A U.S. Defense Department and Norwegian Ministry of Defense project to jointly develop a solid fuel ramjet that could find use in supersonic and hypersonic weaponry will progress to the flight demonstration phase by 2024.
The Tactical High-speed Offensive Ramjet for Extended Range, or THOR-ER, involves research by the U.S. Navy's Naval Air Warfare Center and the Norwegian Defence Research Establishment besides industry partner Nammo Group to develop supporting technologies that in the future could be incorporated into a high-speed weapons program.
Early development work started in late 2019, and current plans call for the program to conclude by the end of 2024, a Pentagon release said today.
"By 2024, we hope to be able to not only have a flight demonstration but be able to transition the technology to the warfighter," Jeff Lipsky, Mission Prototypes, Office of the Under Secretary of Defense for Research and Engineering OUSD(R&E) was quoted as saying.
The THOR-ER effort aims to develop and integrate advancements in solid fuel ramjet technologies into full-size prototypes that are affordable, attain high speeds, achieve extended range, and culminate in flight demonstrations in operationally relevant conditions for land, sea and air applications, said Air Force Col. Corey A. Beaverson, director of Mission Prototypes, OUSD(R&E), which is overseeing the project.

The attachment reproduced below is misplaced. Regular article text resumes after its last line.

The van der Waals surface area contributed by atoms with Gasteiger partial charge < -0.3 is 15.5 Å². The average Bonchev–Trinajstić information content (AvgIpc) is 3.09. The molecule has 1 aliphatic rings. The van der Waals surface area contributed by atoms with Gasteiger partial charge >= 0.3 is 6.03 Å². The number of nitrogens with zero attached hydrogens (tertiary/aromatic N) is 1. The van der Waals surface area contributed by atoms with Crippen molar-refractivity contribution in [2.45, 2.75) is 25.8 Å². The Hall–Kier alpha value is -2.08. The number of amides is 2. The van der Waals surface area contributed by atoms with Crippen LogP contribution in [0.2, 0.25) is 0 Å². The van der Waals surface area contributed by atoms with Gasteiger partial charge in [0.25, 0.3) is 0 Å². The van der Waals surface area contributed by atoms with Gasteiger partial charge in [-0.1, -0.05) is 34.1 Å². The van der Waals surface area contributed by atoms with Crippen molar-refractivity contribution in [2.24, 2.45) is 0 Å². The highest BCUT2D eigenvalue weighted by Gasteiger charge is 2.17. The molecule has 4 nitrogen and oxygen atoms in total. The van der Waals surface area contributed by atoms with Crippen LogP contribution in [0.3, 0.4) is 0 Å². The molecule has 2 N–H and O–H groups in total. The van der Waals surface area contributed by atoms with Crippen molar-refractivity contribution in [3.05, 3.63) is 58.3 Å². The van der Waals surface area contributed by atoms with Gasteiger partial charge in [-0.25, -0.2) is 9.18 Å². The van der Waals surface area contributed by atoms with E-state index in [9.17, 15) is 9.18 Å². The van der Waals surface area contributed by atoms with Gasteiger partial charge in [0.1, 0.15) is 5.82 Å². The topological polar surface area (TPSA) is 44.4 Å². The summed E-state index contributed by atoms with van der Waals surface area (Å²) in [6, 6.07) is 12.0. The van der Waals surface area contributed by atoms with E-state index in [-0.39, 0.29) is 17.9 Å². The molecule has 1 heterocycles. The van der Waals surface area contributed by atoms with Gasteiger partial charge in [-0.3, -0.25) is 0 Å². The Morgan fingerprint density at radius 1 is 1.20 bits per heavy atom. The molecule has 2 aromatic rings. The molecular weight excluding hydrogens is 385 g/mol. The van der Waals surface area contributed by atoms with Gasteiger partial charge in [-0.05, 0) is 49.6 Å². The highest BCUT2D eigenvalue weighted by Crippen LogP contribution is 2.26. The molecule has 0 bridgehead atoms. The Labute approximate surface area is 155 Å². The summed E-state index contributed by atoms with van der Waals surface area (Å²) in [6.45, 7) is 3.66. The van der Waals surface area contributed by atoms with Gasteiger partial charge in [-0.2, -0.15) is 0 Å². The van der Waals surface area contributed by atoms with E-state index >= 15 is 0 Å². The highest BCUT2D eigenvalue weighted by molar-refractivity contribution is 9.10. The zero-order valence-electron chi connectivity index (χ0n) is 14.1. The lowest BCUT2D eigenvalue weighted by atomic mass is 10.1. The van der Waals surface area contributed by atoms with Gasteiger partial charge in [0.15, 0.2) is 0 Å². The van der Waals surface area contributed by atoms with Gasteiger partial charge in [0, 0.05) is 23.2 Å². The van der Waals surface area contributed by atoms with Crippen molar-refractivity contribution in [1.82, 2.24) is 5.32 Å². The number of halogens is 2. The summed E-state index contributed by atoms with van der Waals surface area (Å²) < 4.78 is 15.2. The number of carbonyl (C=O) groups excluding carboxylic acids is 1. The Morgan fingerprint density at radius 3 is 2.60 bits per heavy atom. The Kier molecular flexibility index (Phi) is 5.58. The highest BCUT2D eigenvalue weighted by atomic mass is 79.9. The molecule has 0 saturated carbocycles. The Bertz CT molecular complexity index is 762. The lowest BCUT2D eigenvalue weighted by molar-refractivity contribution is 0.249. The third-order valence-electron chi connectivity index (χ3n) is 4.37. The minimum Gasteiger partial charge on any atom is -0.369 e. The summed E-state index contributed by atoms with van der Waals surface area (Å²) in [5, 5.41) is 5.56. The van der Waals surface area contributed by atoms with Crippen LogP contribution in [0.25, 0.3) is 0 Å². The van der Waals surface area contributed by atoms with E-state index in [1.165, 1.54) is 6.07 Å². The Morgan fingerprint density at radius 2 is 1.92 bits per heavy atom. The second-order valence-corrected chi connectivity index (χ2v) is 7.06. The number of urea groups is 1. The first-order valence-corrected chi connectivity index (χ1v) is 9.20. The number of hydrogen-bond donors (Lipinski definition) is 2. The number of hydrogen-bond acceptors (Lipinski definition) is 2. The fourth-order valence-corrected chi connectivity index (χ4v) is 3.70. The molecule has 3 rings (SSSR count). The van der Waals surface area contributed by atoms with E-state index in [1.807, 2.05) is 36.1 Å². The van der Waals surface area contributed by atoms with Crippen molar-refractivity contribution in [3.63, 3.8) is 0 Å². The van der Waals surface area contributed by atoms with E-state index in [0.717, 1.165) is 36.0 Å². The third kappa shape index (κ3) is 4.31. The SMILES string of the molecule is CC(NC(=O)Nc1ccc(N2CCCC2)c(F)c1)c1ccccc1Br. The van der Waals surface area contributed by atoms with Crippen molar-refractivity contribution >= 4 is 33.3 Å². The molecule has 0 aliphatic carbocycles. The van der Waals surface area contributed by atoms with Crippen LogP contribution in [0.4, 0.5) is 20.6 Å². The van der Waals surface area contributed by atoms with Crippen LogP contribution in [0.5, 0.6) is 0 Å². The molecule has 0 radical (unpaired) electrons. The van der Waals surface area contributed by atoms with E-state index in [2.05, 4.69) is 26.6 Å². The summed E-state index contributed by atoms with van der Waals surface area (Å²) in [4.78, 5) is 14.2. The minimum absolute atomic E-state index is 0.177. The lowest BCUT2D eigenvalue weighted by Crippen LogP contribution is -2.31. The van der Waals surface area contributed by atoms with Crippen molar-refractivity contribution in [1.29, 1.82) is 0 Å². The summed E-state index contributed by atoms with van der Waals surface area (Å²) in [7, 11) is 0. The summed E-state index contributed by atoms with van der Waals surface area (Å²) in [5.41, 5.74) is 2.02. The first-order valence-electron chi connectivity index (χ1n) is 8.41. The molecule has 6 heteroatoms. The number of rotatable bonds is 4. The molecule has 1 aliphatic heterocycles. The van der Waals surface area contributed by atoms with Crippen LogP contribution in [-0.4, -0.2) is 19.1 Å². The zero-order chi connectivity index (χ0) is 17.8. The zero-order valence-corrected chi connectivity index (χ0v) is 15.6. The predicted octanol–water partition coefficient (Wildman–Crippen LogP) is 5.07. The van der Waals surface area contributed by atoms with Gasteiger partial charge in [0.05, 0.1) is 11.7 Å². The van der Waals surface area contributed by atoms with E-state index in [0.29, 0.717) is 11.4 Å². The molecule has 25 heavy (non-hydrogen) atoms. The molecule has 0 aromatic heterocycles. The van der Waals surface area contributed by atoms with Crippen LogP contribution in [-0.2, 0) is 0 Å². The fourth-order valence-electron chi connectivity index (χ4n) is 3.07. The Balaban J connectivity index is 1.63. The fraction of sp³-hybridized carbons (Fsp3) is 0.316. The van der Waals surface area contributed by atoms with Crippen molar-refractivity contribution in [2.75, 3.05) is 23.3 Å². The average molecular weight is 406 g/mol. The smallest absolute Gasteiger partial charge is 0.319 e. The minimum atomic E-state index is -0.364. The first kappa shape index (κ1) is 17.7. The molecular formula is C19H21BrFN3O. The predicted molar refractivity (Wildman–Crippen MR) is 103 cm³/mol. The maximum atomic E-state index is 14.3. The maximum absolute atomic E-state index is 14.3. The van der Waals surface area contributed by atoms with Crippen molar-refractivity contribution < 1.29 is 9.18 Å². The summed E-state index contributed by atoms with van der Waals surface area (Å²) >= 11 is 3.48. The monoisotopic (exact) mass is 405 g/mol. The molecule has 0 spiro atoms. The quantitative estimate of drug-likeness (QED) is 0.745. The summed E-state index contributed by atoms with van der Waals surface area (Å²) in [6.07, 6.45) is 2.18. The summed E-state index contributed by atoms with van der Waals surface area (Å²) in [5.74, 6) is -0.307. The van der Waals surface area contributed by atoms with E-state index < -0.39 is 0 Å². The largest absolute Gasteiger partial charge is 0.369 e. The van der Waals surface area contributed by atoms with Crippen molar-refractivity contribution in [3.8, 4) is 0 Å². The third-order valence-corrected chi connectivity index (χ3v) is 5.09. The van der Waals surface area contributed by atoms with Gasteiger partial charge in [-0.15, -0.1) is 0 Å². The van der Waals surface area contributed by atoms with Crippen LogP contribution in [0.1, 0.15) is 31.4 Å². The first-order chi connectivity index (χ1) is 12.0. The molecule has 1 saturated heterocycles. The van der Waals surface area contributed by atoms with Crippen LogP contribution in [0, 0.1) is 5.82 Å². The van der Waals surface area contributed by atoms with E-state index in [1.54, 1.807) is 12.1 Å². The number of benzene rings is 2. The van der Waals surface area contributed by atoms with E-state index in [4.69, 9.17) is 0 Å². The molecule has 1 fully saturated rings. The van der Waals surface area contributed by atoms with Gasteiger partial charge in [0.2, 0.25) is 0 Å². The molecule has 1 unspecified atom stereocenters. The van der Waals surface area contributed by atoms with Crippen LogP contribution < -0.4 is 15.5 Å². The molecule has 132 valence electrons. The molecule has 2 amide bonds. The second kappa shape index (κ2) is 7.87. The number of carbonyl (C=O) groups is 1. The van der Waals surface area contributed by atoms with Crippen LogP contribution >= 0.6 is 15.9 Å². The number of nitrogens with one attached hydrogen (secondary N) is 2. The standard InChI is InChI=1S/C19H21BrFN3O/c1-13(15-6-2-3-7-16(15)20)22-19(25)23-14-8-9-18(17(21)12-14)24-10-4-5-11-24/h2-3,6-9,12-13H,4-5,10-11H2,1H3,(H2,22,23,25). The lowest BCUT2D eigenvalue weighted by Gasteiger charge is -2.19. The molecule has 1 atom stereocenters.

Said Morten Tiller, Norwegian National Armaments director. "Not only will it provide a game-changing capability for our armed forces, it also brings bilateral cooperation to a whole new level."
Tiller explained that the THOR-ER development incorporates the results of long-term research and development on missile and rocket technology in Norway. ''Nammo Group's contribution to the project along with its strong track record from partnering with U.S. missile primes make me optimistic with regard to the prospects for co-production,'' Tiller commented.
''Solid fuel ramjets are a propulsion technology that enables supersonic speeds with long ranges in small packages so missiles can fit on most aircraft," Beaverson said.
A ramjet uses the missile's forward motion to compress the air for combustion without a compressor or moving parts, he explained. It is possible that ramjet technology could extend the range of a comparable-sized solid-fuel rocket by three or four times.